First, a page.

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Welfare incomes 2003

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National Council of Welfare
government document
Publication Date: 
7 Jul 2004

Excerpts from the report:

Welfare Incomes is a regular report on the welfare rates in each province and territory in Canada. This report estimates welfare incomes for four types of households in 2003: a single employable person, a single person with a disability, a single-parent family with a two-year-old child and a two-parent family with two children aged 10 and 15. The National Council of Welfare has published similar estimates since 1986.

Welfare Incomes has never been a good-news report and Welfare Incomes 2003 is, unfortunately, no different. The gap between the poverty line and welfare incomes remained large and relatively unchanged in 2003 with people on welfare subsisting on as little as one-fifth of the poverty line. People on welfare continued to realize an even smaller fraction of the average income of other Canadians.

How is it that welfare incomes for families on welfare remained so low &em; and actually decreased in most cases &em; in the years following the federal government's introduction of the National Child Benefit, especially when the federal government increased its support regularly?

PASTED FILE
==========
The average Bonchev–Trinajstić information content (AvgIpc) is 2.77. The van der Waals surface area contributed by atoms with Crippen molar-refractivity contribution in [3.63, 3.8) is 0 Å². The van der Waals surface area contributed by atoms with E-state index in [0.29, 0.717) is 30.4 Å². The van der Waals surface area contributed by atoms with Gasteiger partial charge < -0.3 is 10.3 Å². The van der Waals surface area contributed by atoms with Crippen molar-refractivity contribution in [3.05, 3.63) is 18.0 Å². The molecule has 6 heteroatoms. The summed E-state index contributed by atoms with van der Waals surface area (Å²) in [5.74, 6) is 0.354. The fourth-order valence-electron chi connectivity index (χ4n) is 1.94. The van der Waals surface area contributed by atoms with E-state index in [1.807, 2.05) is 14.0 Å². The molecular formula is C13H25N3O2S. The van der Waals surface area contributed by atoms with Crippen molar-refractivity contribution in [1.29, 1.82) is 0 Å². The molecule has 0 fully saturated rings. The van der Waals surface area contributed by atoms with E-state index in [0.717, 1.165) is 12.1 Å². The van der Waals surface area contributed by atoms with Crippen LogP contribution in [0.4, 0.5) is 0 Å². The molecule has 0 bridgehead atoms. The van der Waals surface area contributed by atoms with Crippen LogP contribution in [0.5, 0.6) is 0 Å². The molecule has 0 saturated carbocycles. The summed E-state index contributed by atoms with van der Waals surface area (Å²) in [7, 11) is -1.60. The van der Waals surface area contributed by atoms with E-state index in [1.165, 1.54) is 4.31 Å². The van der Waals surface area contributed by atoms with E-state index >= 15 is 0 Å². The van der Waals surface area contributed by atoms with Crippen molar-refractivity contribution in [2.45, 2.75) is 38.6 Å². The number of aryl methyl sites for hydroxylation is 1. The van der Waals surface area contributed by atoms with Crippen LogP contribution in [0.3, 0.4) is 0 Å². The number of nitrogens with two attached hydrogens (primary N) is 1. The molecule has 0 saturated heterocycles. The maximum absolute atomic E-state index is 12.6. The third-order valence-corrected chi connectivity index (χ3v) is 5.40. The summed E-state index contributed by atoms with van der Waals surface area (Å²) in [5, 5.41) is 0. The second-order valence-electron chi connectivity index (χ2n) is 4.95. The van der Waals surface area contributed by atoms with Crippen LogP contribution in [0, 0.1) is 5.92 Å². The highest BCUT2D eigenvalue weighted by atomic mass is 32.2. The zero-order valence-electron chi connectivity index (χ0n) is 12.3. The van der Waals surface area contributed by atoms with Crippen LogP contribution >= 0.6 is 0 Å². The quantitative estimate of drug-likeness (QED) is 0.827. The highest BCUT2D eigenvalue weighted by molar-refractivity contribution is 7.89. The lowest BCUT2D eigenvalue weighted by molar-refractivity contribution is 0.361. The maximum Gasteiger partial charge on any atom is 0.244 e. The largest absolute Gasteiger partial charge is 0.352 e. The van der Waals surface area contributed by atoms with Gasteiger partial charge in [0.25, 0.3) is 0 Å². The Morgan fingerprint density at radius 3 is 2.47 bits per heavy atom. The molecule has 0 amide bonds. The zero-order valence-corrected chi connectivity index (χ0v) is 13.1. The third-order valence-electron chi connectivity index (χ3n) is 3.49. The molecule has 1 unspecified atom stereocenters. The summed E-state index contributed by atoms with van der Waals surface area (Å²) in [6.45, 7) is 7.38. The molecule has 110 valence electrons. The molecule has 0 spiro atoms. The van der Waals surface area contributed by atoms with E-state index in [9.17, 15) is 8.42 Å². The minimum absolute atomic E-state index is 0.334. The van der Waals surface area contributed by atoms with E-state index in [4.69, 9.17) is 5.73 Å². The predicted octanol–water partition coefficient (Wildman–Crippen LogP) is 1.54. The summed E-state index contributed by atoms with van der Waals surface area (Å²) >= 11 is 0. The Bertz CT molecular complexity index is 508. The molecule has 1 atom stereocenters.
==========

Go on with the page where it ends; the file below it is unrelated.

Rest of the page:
First, the federal government allowed the provinces to claw back the National Child Benefit Supplement from parents unlucky enough to be forced to depend on welfare. Only Newfoundland and New Brunswick resisted the temptation from the outset. More recently, Nova Scotia, Quebec, Manitoba and Alberta decided to limit their clawback. This is progress, but seven provinces and territories still plan to take the money from the already painfully low welfare payments these families rely on.

Second, with the regular increases from the federal government to the National Child Benefit and a deal that allowed the provinces and territories to claw back part of the money, provinces and territories had absolutely no incentive to put in any of their own money by way of increases in welfare rates. Some provinces and territories actually did make minor increases, but welfare incomes for families still came nowhere near the poverty line.

Some would argue that clawing back part of the National Child Benefit from parents on welfare creates an incentive to work. The National Council of Welfare has no patience for that argument. The Council believes that it makes sense to provide incentives to work, but we do not believe taking money away from people on welfare is an acceptable approach. No one should be forced to live on incomes as low as the incomes we identify in this report. The Council believes welfare incomes must be at levels high enough to maintain people's health and dignity. Without decent incomes, the Council finds it hard to understand how people can be expected to participate in re-training and job searches to change their situations.

Unfortunately, Welfare Incomes 2003 paints a disturbing picture of poverty in Canada. Welfare incomes which reach only one fifth or one third of the poverty line are unacceptably low and should be raised at the earliest possible date. Rates this low cannot be described as anything other than punitive and cruel.